The first thing Dougie Freedman did after scrawling his scribble on the contract of indefinable length, was to swivel in the big chair in the manager’s office until he got a little bit dizzy. He then tidied the desk tidy - a tautological enterprise if ever there was one - but nonetheless, a necessary job. A layer of dust and fluff had settled amongst the ink blobs at the bottom, rendering it useless and unable to fulfill its raison d’etre. Inspired by his success in this enterprise, he peeped his out of the office door and, feeling emboldened, stepped out with the intention of sneaking a peek around the place. His joy at being able to use his desk tidy had given him a thirst for more. Marigolds on, armed with a tub of hot, soapy water spilling over the edge, he meandered around, looking to indulge his inner cleaning monkey.
Freedman embarked upon an epic root around the City Ground: inside old cupboards, behind sofas, and under tables – where he found numerous globules of old chewing gum bearing the sweet aroma of Britt Assombalonga. But this wasn’t all he found: in the cupboard under the sink, he found Dexter Blackstock. In the groundsman’s lock-up, he stumbled upon Henri Lansbury’s form and discipline. Cowering under the treatment table, he located the two Dannys: Collins and Fox. Lurking behind an old and withering yucca plant, he spied Chris Burke’s confidence. Finally, after scrubbing the sinkholes in the showers, he retrieved Michail Antonio’s mojo. He squirrelled his bounty back to his office and scribbled lots of formulas on his whiteboard.
In spite of this glorious hoard, Robert Tesche was still unaccounted for and while putting a whole load of glass bottles out for recycling, Jack Hobbs got scooped up, mistaken for an empty jar of pickle and dumped in a big green wheelie bin, wonkily parked in the City Ground car park. Freedman delved in and rummaged around for Hobbs, successfully retrieved him, but noticed he had been cracked in the ensuing deposit from small tub to green wheelie bin. With gusto, he salvaged the broken Hobbs and took him back to his office where at some stage, he would get busy with the super glue.
So, apart from the weird goings on outlined above, what’s different? As usual, it’s not simply down to just one magical thing. Employing a deep lying midfield in front of the back four in the shape of Gary Gardner, who actually lies very deep, is proving to be highly effective. He has somehow managed to persuade Lansbury to ditch his extended sulk after he ran up to his room, slammed the door and tuned Linkin Park up to 11. In amongst the cleaning frenzy, he found a captain’s armband, just as he noticed Henri kicking a cat in the corridor. Freedman felt that he probably needed a hug but his hands were full with the tub of water. Consequently, he had to make do with throwing said armband, which was clenched between his teeth, at him. Henri was as surprised as anyone but suddenly felt a sense of duty to stop kicking anything that moved.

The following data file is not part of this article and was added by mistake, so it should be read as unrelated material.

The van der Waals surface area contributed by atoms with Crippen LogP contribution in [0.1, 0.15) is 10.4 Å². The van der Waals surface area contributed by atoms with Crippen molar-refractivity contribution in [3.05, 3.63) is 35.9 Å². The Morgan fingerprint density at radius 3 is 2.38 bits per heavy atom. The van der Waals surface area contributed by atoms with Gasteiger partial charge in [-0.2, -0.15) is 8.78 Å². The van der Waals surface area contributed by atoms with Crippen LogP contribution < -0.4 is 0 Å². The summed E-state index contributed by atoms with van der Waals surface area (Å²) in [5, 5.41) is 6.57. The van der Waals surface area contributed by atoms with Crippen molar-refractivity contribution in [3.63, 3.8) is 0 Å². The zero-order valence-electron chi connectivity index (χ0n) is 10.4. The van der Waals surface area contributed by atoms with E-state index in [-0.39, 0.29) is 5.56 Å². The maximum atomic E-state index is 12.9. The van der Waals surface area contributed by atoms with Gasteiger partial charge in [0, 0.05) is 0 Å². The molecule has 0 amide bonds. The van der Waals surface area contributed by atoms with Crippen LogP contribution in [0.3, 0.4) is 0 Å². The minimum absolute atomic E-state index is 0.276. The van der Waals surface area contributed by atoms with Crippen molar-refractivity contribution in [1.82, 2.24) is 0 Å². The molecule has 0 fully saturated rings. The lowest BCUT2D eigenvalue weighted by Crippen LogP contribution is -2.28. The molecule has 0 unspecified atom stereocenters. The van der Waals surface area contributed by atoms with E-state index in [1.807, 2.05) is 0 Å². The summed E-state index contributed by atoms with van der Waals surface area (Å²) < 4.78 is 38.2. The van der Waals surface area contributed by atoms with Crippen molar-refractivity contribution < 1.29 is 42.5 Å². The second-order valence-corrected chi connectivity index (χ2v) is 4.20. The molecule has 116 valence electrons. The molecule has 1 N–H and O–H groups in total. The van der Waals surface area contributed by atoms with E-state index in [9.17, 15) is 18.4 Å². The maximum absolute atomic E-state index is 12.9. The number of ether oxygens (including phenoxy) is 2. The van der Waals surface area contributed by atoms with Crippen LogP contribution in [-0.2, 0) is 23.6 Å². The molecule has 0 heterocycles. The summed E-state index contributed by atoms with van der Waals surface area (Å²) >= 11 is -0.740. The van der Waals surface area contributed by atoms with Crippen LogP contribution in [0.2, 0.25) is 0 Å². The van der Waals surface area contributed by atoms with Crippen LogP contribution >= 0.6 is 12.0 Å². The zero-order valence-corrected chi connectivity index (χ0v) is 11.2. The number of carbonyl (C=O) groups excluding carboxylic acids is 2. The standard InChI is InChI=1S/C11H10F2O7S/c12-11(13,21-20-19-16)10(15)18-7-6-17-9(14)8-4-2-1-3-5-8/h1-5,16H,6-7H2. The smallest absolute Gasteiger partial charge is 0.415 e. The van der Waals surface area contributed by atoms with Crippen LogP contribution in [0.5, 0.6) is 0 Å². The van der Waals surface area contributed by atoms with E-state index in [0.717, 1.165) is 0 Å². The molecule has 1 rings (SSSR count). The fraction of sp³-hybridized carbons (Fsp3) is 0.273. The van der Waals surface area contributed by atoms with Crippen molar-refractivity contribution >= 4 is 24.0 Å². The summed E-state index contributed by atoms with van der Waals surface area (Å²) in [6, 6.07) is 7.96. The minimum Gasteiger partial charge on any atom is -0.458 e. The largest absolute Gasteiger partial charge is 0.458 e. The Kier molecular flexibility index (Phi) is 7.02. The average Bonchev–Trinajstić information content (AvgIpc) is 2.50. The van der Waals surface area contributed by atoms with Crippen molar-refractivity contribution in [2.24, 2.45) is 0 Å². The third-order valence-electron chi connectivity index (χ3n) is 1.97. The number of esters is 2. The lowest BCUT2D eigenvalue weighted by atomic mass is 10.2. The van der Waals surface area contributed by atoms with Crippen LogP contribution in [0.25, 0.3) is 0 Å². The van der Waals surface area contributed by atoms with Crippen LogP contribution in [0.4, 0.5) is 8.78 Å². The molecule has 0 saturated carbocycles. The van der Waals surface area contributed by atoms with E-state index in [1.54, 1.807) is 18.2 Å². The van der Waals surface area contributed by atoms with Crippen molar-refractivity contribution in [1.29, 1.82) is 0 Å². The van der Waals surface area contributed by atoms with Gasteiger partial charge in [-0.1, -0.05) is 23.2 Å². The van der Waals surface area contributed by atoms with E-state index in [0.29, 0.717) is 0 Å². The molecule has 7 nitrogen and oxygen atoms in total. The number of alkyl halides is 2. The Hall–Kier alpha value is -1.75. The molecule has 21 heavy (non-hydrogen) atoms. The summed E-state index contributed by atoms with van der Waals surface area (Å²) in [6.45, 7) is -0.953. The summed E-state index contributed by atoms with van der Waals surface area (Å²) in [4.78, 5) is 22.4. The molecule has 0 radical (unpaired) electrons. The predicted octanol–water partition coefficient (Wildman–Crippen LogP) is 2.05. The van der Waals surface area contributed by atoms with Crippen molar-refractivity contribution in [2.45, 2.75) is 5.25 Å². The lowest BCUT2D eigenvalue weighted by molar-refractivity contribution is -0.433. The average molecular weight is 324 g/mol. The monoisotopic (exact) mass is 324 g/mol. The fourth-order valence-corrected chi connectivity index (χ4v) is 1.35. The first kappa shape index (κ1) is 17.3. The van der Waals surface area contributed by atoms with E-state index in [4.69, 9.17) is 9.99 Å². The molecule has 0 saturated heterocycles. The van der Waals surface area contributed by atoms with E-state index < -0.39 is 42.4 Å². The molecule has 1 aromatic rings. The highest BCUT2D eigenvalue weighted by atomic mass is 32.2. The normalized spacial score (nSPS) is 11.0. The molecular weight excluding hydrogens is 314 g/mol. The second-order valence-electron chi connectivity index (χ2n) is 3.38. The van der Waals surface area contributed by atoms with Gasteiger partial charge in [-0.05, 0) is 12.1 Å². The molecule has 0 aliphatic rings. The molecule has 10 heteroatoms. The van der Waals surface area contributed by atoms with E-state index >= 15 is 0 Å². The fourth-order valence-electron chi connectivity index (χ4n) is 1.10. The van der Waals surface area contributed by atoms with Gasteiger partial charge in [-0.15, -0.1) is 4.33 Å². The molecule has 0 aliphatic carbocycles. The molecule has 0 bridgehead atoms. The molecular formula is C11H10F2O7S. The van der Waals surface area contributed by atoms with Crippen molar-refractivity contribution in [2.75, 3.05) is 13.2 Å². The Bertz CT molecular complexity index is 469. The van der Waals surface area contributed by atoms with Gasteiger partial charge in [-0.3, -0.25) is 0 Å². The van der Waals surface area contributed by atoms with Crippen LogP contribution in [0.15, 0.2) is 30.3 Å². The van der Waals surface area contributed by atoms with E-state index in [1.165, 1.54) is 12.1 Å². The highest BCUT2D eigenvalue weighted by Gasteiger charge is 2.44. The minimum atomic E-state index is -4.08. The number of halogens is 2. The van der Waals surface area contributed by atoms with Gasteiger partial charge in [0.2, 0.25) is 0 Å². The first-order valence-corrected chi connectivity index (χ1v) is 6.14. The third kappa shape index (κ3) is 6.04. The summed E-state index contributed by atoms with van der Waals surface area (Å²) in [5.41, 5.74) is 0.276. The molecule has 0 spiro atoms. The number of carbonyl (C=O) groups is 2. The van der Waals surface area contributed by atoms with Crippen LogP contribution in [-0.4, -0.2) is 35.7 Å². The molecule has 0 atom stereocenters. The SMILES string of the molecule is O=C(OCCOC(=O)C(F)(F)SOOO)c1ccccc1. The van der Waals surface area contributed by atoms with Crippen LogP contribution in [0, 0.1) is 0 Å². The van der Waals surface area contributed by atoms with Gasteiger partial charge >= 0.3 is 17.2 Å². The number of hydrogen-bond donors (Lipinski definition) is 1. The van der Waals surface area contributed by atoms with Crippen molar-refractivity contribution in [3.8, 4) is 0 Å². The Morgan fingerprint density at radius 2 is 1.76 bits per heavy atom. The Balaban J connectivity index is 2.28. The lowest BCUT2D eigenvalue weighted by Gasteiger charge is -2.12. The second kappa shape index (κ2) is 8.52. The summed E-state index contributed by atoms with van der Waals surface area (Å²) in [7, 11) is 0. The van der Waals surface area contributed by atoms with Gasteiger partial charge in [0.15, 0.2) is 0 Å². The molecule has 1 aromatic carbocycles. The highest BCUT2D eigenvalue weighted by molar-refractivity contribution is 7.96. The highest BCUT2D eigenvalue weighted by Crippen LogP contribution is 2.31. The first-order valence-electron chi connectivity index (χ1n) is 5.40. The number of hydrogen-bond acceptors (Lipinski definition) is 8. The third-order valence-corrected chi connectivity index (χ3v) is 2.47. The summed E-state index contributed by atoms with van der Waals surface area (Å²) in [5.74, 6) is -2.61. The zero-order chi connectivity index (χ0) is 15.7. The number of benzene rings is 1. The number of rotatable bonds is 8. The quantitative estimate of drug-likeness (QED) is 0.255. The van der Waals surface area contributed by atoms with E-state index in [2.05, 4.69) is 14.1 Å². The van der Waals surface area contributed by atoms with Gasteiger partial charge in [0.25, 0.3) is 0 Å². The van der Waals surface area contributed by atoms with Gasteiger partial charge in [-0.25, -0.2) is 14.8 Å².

Those goals though: Chris Burke managed to squirm free early on and dizzily ran through the Bolton defence. Although his shot was blocked, he would not be denied and smashed home the rebound. Off balance, it was all he could do to fall to the floor and in a scene reminiscent of ‘Fantasy Football’s Phoenix from the Flames’, re-imagined Charlie George’s Wembley celebration in the 1971 FA Cup Final. Then Michail Antonio did a one-man impersonation of a Leopard 2A7 German tank and propelled his way through half of Nottingham and the surrounding hamlets, villages and parishes in a run emulating Michael Owen’s through the Argentinian defence in way back in 1998.
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Thus far, Danny Fox had restrained himself in not unleashing 60-yard long balls for a whole 45 minutes. Yet as the half time whistle approached, he could contain himself no longer. Although hoofing the ball long was currently not an option, his desire to do so manifested itself in taking a swing at Zach Clough to concede a penalty. Adam Le Fondre took his first touch of the game well to take the shine off an excellent first half for Forest.
In the second half, lots of weird stuff happened: Matt Mills dragged Antonio down to warrant a second yellow card. Actually, that wasn’t so weird but utterly and totally expected. The sight of Emile Heskey lumbering on to take his place at centre back though was irrefutably weird.
Bolton keeper Andy Lonergan clashed with Blackstock, got concussed (we wish him well) and conceded a penalty for his efforts. Lansbury converted to ensure that Forest fans were not just pinching themselves, but punching themselves hard in the face in disbelief that the Freedman goal bonanza was rumbling on like a runaway train loaded with TNT and remotely controlled by John Lithgow adopting a British accent. Chris Burke weighed in with a second after some decidedly suspect Bolton defending.
As soon as Freedman had delivered his congenial interviews to the press with boyish delight, he returned to his swivel chair and spun like a whirling dervish shouting ‘wheeeee’ in a gleeful Scottish brogue. And well he should.